Tobacco Users in Medicaid Expansion States More Likely To Get Help To Quit
Tobacco users in states that expanded Medicaid had a one-third higher chance of quitting tobacco and a one-half greater chance of getting the medication they needed compared with tobacco users in states that didn’t expand Medicaid, according to an AHRQ-funded study. Using electronic health record data from more than 300 community health centers (CHCs) in 10 states that expanded Medicaid in January 2014 and six states that did not, researchers found patients in expansion states were 35 percent more likely to quit, had a 53 percent greater chance of having a tobacco cessation medication ordered, and had 34 percent higher odds of having six or more follow-up CHC visits compared with patients in nonexpansion states. Increased access to insurance through the Medicaid expansion likely led to higher tobacco quit rates among patients who get their care through CHCs, according to the article. Access an abstract of the article, published in Nicotine & Tobacco Research.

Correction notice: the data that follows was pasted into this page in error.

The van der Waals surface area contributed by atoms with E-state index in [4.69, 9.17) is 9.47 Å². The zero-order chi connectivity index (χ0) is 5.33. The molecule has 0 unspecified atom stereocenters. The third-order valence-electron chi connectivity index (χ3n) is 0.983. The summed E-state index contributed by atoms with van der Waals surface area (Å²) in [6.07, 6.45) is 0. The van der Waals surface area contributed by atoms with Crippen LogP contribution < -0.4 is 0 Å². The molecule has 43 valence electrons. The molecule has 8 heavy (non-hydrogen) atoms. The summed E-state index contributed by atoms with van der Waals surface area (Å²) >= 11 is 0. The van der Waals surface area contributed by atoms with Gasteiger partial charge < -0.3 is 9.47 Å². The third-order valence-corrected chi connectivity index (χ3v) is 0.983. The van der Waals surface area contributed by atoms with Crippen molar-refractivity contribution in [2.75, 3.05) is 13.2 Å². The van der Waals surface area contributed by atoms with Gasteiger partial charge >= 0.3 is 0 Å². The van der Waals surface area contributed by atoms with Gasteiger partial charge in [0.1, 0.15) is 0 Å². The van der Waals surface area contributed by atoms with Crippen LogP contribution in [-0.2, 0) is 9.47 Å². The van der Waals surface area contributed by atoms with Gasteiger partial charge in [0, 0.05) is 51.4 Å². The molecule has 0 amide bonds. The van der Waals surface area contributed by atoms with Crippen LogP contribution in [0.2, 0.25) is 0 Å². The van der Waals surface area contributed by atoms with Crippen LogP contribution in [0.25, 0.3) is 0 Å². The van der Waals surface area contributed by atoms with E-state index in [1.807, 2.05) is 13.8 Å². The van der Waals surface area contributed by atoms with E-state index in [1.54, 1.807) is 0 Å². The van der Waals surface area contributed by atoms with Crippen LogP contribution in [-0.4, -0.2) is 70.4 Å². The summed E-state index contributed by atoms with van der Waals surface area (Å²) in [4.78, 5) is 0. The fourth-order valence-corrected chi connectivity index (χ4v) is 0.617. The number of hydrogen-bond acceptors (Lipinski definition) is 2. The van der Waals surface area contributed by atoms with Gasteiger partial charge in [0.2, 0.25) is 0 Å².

Page originally created July 2019